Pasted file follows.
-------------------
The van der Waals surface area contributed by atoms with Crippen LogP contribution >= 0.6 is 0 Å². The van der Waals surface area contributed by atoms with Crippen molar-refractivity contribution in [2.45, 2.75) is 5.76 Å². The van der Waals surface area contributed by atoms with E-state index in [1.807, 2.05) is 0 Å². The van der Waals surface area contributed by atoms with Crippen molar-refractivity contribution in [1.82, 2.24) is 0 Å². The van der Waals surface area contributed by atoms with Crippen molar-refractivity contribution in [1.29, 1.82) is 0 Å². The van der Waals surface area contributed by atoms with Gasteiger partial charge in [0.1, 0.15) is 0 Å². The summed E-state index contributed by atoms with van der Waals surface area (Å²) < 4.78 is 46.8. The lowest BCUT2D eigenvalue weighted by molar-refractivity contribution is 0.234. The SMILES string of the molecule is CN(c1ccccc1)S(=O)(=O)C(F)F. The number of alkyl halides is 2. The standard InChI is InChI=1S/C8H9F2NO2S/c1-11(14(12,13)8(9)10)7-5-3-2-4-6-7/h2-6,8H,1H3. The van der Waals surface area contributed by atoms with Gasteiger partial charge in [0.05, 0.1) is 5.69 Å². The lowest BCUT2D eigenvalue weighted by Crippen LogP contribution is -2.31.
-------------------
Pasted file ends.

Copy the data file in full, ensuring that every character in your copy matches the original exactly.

The van der Waals surface area contributed by atoms with Crippen LogP contribution >= 0.6 is 0 Å². The van der Waals surface area contributed by atoms with Crippen molar-refractivity contribution in [2.45, 2.75) is 5.76 Å². The van der Waals surface area contributed by atoms with E-state index in [1.807, 2.05) is 0 Å². The van der Waals surface area contributed by atoms with Crippen molar-refractivity contribution in [1.82, 2.24) is 0 Å². The van der Waals surface area contributed by atoms with Crippen molar-refractivity contribution in [1.29, 1.82) is 0 Å². The van der Waals surface area contributed by atoms with Gasteiger partial charge in [0.1, 0.15) is 0 Å². The summed E-state index contributed by atoms with van der Waals surface area (Å²) < 4.78 is 46.8. The lowest BCUT2D eigenvalue weighted by molar-refractivity contribution is 0.234. The SMILES string of the molecule is CN(c1ccccc1)S(=O)(=O)C(F)F. The number of alkyl halides is 2. The standard InChI is InChI=1S/C8H9F2NO2S/c1-11(14(12,13)8(9)10)7-5-3-2-4-6-7/h2-6,8H,1H3. The van der Waals surface area contributed by atoms with Gasteiger partial charge in [0.05, 0.1) is 5.69 Å². The lowest BCUT2D eigenvalue weighted by Crippen LogP contribution is -2.31.